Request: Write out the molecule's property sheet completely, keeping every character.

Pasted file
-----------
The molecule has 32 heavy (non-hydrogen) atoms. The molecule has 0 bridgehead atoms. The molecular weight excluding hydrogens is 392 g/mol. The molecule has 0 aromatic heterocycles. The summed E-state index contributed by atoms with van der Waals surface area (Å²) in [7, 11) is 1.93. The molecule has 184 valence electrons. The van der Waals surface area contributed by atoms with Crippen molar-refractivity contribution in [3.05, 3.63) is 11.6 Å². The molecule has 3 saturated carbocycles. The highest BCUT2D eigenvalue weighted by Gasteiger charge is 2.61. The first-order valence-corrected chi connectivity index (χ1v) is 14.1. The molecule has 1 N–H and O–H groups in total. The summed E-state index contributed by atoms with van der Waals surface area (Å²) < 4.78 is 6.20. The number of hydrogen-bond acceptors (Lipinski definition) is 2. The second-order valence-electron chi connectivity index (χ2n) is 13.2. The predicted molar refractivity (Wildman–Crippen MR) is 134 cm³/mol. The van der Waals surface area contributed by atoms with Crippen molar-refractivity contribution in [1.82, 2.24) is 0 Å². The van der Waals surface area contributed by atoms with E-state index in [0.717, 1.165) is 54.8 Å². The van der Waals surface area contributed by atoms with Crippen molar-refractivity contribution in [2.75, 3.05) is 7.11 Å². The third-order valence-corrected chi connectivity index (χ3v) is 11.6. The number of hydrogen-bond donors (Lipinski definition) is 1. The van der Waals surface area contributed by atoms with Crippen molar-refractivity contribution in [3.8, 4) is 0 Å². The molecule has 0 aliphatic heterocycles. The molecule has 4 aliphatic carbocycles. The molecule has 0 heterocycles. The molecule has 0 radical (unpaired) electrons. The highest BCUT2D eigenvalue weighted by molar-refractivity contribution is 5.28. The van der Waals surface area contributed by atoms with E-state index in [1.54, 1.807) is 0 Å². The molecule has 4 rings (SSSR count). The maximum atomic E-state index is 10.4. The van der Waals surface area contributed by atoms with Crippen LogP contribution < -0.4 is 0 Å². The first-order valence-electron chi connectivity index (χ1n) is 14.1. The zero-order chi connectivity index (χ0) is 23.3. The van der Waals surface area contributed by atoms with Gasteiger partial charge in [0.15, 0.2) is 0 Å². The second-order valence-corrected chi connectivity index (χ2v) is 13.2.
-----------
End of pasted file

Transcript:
The molecule has 32 heavy (non-hydrogen) atoms. The molecule has 0 bridgehead atoms. The molecular weight excluding hydrogens is 392 g/mol. The molecule has 0 aromatic heterocycles. The summed E-state index contributed by atoms with van der Waals surface area (Å²) in [7, 11) is 1.93. The molecule has 184 valence electrons. The van der Waals surface area contributed by atoms with Crippen molar-refractivity contribution in [3.05, 3.63) is 11.6 Å². The molecule has 3 saturated carbocycles. The highest BCUT2D eigenvalue weighted by Gasteiger charge is 2.61. The first-order valence-corrected chi connectivity index (χ1v) is 14.1. The molecule has 1 N–H and O–H groups in total. The summed E-state index contributed by atoms with van der Waals surface area (Å²) < 4.78 is 6.20. The number of hydrogen-bond acceptors (Lipinski definition) is 2. The second-order valence-electron chi connectivity index (χ2n) is 13.2. The predicted molar refractivity (Wildman–Crippen MR) is 134 cm³/mol. The van der Waals surface area contributed by atoms with Crippen molar-refractivity contribution in [1.82, 2.24) is 0 Å². The van der Waals surface area contributed by atoms with E-state index in [0.717, 1.165) is 54.8 Å². The van der Waals surface area contributed by atoms with Crippen molar-refractivity contribution in [2.75, 3.05) is 7.11 Å². The third-order valence-corrected chi connectivity index (χ3v) is 11.6. The number of hydrogen-bond donors (Lipinski definition) is 1. The van der Waals surface area contributed by atoms with Crippen molar-refractivity contribution in [3.8, 4) is 0 Å². The molecule has 0 aliphatic heterocycles. The molecule has 4 aliphatic carbocycles. The molecule has 0 heterocycles. The molecule has 0 radical (unpaired) electrons. The highest BCUT2D eigenvalue weighted by molar-refractivity contribution is 5.28. The van der Waals surface area contributed by atoms with E-state index in [1.54, 1.807) is 0 Å². The molecule has 4 rings (SSSR count). The maximum atomic E-state index is 10.4. The van der Waals surface area contributed by atoms with Crippen LogP contribution < -0.4 is 0 Å². The first-order valence-electron chi connectivity index (χ1n) is 14.1. The zero-order chi connectivity index (χ0) is 23.3. The van der Waals surface area contributed by atoms with Gasteiger partial charge in [0.15, 0.2) is 0 Å². The second-order valence-corrected chi connectivity index (χ2v) is 13.2.